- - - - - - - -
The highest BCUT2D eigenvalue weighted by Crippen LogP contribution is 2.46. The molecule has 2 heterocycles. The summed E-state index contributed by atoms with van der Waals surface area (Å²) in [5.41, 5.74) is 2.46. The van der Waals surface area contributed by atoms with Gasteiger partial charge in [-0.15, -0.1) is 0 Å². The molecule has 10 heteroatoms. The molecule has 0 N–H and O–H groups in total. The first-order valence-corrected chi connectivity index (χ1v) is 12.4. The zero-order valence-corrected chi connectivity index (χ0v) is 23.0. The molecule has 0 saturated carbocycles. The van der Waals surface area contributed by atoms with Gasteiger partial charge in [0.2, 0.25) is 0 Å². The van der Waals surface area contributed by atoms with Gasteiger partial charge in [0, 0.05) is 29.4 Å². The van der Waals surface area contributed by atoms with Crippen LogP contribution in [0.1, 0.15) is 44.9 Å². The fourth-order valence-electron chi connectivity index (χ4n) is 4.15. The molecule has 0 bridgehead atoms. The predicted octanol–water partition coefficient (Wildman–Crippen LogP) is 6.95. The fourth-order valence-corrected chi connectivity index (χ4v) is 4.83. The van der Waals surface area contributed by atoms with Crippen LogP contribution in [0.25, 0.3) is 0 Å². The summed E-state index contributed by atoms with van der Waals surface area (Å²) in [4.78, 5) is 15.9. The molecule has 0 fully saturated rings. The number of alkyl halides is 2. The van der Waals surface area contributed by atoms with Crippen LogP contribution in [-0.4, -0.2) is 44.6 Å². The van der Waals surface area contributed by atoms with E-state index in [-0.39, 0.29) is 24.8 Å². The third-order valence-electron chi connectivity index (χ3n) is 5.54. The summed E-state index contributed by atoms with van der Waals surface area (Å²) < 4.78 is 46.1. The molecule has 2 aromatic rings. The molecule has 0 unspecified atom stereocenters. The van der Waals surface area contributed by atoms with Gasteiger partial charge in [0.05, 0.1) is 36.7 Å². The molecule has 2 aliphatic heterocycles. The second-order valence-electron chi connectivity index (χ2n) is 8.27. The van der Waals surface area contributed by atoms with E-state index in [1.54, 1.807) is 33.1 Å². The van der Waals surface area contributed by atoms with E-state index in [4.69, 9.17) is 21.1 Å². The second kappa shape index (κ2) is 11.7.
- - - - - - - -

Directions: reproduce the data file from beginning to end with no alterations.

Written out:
The highest BCUT2D eigenvalue weighted by Crippen LogP contribution is 2.46. The molecule has 2 heterocycles. The summed E-state index contributed by atoms with van der Waals surface area (Å²) in [5.41, 5.74) is 2.46. The van der Waals surface area contributed by atoms with Gasteiger partial charge in [-0.15, -0.1) is 0 Å². The molecule has 10 heteroatoms. The molecule has 0 N–H and O–H groups in total. The first-order valence-corrected chi connectivity index (χ1v) is 12.4. The zero-order valence-corrected chi connectivity index (χ0v) is 23.0. The molecule has 0 saturated carbocycles. The van der Waals surface area contributed by atoms with Gasteiger partial charge in [0.2, 0.25) is 0 Å². The van der Waals surface area contributed by atoms with Gasteiger partial charge in [0, 0.05) is 29.4 Å². The van der Waals surface area contributed by atoms with Crippen LogP contribution in [0.1, 0.15) is 44.9 Å². The fourth-order valence-electron chi connectivity index (χ4n) is 4.15. The molecule has 0 bridgehead atoms. The predicted octanol–water partition coefficient (Wildman–Crippen LogP) is 6.95. The fourth-order valence-corrected chi connectivity index (χ4v) is 4.83. The van der Waals surface area contributed by atoms with Crippen LogP contribution in [0.25, 0.3) is 0 Å². The summed E-state index contributed by atoms with van der Waals surface area (Å²) in [4.78, 5) is 15.9. The molecule has 0 fully saturated rings. The number of alkyl halides is 2. The van der Waals surface area contributed by atoms with Crippen LogP contribution in [-0.4, -0.2) is 44.6 Å². The van der Waals surface area contributed by atoms with E-state index in [-0.39, 0.29) is 24.8 Å². The third-order valence-electron chi connectivity index (χ3n) is 5.54. The summed E-state index contributed by atoms with van der Waals surface area (Å²) < 4.78 is 46.1. The molecule has 2 aromatic rings. The molecule has 0 unspecified atom stereocenters. The van der Waals surface area contributed by atoms with Gasteiger partial charge in [0.05, 0.1) is 36.7 Å². The molecule has 2 aliphatic heterocycles. The second-order valence-electron chi connectivity index (χ2n) is 8.27. The van der Waals surface area contributed by atoms with E-state index in [1.54, 1.807) is 33.1 Å². The van der Waals surface area contributed by atoms with E-state index in [4.69, 9.17) is 21.1 Å². The second kappa shape index (κ2) is 11.7.